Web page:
Art or exploitation?

As you round the corner you see a large bus coach parked in front of the gallery.  As you walk closer you notice that the bus is running and it is occupied.  Through the windows you can see that there are about twenty or so African men sitting in the seats.  The gallery is right next to the main police station in Valletta and this being Malta you conclude that these men must be migrants about to be transferred to an Open Centre.  Not until you enter the gallery and read the program do you realize that this bus full of African migrants is part of the exhibit. The piece was called "Sitting on a bus, feeling like an idiot, wondering where to go and what to do" and it was part of an exhibition called Geography of Proximity. I attended the opening night at the Malta Contemporary Art gallery in St. James Cavalier, Valletta.  It was on my last night in Malta and I had spent most of the past two weeks in Open Centres with men exactly like the ones I saw on the bus.  When I realized that they were one of the exhibits, my first reaction was disgust and it pretty much stayed that way.  The artist, a white Maltese named Mark Mangion, had presumably rounded up these men from one of the Open Centres (you would find it very difficult to find twenty black, African men living in Valletta) and paid them a few Euros to sit on a bus for the night.  Meanwhile, wealthy hipsters pointed and took snapshots while sipping their wine and congratulating themselves for recognizing the - let us paraphrase the artist - "complexity" of the work.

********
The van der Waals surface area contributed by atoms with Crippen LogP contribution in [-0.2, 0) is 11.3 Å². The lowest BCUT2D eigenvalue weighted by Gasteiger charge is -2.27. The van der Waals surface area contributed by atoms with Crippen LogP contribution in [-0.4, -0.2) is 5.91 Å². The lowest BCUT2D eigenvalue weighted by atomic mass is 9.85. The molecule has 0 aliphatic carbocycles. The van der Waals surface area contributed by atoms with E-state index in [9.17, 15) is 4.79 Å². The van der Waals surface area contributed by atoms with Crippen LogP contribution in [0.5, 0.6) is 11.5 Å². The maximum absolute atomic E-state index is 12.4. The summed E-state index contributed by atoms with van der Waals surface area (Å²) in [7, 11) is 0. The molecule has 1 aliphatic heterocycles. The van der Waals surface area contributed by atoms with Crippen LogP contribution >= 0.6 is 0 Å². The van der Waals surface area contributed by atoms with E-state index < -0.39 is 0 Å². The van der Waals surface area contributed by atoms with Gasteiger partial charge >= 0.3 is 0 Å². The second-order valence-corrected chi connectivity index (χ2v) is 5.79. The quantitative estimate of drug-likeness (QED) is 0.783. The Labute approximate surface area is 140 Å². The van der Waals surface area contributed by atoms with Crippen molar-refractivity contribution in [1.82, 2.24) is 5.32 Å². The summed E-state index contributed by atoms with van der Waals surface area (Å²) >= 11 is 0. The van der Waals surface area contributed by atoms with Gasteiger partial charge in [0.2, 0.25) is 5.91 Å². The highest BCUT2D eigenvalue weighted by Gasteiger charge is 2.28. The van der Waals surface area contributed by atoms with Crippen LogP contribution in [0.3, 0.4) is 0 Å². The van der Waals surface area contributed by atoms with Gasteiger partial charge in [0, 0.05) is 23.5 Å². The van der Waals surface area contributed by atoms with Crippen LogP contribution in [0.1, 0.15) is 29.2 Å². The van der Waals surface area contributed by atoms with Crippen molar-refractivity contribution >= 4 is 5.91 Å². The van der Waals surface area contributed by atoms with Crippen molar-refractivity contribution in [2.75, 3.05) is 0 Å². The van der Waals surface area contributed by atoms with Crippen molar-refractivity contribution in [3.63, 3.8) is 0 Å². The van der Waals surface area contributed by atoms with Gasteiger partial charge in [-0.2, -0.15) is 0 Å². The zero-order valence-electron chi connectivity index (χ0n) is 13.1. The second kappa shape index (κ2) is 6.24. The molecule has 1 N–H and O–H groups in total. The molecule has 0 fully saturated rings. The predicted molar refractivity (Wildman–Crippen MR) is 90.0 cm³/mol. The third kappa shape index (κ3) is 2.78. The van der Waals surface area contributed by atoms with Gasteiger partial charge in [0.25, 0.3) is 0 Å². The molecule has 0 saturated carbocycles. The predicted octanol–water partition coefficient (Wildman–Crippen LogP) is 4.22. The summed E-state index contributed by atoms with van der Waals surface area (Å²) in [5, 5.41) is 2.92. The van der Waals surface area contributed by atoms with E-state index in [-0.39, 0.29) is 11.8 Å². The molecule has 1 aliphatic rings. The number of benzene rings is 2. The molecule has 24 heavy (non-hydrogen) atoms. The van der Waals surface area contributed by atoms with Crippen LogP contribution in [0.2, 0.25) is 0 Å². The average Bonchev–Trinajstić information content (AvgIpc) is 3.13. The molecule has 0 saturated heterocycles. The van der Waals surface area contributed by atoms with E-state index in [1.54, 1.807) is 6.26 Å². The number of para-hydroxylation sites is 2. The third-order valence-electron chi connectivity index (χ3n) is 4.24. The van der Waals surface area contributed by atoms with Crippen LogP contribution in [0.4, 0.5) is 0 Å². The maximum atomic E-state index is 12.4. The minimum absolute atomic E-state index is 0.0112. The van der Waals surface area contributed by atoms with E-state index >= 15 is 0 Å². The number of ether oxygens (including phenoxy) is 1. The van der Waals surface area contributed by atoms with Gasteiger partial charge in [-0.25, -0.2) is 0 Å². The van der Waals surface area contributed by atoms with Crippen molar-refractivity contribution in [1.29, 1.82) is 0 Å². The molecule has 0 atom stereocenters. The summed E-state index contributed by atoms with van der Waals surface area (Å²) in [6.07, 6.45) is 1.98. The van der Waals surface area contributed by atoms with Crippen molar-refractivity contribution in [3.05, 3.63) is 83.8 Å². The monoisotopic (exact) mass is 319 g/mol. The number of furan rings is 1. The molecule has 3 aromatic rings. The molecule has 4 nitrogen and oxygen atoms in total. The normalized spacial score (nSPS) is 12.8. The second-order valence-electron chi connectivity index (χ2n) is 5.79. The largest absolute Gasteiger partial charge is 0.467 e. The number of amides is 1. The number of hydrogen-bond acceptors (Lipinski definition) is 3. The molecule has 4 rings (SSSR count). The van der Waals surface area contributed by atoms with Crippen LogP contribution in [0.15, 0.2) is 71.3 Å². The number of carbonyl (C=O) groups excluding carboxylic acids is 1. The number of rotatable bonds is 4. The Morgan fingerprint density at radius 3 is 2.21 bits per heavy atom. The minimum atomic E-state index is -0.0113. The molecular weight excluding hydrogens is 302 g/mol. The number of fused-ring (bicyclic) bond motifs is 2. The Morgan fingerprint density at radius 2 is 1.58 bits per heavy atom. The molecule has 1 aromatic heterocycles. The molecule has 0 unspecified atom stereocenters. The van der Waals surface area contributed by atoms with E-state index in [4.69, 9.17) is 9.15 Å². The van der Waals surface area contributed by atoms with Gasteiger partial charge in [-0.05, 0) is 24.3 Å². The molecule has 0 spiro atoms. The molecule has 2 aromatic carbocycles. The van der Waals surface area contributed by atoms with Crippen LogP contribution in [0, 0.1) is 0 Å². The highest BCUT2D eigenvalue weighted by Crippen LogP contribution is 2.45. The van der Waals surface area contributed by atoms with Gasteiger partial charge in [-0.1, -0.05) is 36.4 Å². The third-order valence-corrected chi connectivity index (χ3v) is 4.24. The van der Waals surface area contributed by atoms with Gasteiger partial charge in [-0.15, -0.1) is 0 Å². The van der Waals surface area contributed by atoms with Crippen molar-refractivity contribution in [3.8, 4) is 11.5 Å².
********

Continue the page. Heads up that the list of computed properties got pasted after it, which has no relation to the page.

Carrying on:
I saw it as exploitation pure and simple.  Had Mangion spent more than 5 minutes with any of these men?  Had he gotten to know each of them and realized that they were not so different from him?  Had he listened to one of the men tell him that he cries every night thinking about his wife and child back in Somalia who may or may not have been murdered?  Did he then explain that he was going to use their situation as desperate, stateless, rights-less, displaced, and homeless human beings for an art-show opening?  Did the artist and the gallery-goers pity the men on the bus?  Did they feel clever because they could enjoy "controversial" art that some might see as exploitation?  It did not matter.  To them the men on the bus were not equals, they were exotic objects to be put on display, to wonder at from a comfortable distance, all in the name of art.

From Sitting on a bus, feeling like an idiot, wondering where to go and what to do by Mark Mangion, photos also by Mark Mangion